On came Craig Harrison, a senior that played in nine games in 2013. He finished up the Colorado State game and then started the next week against UNLV, completing 13-of-23 passes for 221 yards with three touchdowns and no interceptions. But lightning struck a third time, as Harrison injured his knee against the Rebels and was not seen again.

    Finally, there was Kent Myers, a true freshman that began the season fourth on the depth chart and in line for a redshirt until injuries thrust him on the field. Duty called and Myers answered, leading the Aggies to a 4-1 record to close the season by completing 74-of-104 throws for 798 yards with five touchdowns and two interceptions while rushing 41 times for 240 yards and four touchdowns.

    In the end, four different quarterbacks piloted the Aggies to a 9-4 record while combining to complete 238-of-377 passes (63.1 percent) for 2,714 yards with 20 touchdowns and 10 interceptions while rushing 88 times for 379 yards and seven touchdowns.

    “Kevin’s done an incredible job organizing our offense and keeping us on track,” said head coach Matt Wells. “Our offense has been seamless from quarterback to quarterback, and that’s because Kevin does a great job relating to our quarterbacks and what each player needs to prepare.”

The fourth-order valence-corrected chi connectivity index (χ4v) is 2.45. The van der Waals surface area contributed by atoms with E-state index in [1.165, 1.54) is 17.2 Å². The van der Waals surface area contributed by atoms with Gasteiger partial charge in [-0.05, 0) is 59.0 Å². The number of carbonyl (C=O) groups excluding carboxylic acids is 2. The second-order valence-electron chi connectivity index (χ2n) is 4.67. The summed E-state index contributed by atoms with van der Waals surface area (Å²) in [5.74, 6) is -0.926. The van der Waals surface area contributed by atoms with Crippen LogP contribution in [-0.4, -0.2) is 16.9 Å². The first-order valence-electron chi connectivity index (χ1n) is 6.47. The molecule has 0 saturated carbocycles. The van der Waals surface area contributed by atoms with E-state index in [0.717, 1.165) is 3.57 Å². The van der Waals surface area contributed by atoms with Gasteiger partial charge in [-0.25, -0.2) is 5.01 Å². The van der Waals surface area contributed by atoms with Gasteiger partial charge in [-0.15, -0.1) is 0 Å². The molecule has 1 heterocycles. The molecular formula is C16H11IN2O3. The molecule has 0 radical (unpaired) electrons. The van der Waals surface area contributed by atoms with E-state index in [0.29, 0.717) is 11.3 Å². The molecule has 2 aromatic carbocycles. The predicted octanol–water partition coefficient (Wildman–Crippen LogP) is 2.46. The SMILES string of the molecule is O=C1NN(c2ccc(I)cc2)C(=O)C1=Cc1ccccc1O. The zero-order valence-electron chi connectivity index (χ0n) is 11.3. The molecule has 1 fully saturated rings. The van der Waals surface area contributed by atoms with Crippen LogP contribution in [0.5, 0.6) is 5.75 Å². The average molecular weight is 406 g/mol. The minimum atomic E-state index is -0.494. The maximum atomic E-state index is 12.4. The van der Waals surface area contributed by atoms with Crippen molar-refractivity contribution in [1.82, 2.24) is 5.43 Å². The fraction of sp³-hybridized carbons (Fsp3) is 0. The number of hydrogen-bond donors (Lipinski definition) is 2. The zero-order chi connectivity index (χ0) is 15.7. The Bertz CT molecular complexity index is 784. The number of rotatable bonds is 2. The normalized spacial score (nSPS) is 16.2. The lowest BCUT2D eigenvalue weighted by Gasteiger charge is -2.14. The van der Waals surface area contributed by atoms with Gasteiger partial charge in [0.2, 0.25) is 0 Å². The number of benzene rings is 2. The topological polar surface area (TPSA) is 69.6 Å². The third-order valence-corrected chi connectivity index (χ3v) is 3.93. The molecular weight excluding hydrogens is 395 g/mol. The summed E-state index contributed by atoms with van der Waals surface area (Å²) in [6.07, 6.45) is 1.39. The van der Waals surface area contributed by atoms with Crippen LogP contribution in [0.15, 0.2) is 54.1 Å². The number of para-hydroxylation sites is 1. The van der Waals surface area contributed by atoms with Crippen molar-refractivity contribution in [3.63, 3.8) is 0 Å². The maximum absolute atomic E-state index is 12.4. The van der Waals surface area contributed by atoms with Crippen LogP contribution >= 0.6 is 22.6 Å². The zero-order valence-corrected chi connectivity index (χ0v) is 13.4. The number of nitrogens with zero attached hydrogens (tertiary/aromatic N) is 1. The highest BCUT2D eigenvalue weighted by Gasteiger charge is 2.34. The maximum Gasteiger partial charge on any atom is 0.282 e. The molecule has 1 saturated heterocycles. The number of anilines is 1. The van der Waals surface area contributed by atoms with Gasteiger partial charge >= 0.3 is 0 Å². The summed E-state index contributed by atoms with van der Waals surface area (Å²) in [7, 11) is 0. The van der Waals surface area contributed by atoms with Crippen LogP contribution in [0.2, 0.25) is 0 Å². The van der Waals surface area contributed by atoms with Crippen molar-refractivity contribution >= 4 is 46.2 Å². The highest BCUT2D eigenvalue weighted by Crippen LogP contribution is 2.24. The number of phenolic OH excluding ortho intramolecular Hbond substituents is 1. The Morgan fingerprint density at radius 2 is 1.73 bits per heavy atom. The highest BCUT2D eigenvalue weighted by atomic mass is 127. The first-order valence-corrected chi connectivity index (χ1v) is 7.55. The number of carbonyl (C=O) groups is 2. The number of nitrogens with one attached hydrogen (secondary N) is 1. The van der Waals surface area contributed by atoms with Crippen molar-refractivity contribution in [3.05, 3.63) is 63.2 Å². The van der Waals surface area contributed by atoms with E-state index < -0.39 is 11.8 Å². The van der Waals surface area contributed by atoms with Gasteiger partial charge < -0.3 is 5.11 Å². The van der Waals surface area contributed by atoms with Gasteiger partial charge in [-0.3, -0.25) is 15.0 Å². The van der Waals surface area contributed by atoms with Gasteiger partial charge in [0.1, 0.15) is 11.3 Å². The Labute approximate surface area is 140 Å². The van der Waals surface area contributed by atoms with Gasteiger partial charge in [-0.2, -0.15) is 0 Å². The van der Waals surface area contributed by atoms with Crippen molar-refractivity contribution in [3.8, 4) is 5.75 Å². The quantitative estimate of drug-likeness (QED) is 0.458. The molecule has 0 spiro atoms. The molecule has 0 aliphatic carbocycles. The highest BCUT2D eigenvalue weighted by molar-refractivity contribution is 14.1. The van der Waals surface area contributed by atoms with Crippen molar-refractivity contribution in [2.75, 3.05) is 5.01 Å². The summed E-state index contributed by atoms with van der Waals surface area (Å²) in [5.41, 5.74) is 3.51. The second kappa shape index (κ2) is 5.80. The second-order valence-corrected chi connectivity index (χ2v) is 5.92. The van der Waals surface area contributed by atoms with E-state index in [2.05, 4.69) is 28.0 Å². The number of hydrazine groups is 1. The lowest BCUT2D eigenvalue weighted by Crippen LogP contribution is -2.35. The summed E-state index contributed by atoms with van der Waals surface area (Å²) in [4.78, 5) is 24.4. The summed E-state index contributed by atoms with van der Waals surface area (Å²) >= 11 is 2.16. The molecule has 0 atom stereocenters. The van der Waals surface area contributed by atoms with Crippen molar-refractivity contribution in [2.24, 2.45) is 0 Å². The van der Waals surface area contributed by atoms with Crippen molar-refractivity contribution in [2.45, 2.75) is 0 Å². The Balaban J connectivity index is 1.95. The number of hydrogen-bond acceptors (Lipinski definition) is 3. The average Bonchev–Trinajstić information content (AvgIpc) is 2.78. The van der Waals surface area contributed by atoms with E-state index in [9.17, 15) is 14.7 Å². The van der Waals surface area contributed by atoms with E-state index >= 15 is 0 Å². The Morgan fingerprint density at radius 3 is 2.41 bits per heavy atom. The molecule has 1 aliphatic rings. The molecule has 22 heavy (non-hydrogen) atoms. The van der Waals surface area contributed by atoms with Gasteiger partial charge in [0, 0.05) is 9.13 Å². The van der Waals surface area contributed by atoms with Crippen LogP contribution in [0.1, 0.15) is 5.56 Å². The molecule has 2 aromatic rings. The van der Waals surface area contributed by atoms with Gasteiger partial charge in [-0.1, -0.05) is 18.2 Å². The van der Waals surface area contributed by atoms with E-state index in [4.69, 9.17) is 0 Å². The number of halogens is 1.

McGiven is in his second season as Utah State’s offensive coordinator and quarterbacks coach under Wells, and also spent the 2009 season as the Aggies’ quarterbacks coach and assistant head coach. A native of Orem, Utah, McGiven played at Eastern Arizona Junior College and Louisiana Tech. He broke into coaching as an student assistant at Louisiana Tech and has previously coached at Mountain View (Provo, Utah) High School, Southern Utah, Weber State, Memphis and Montana State.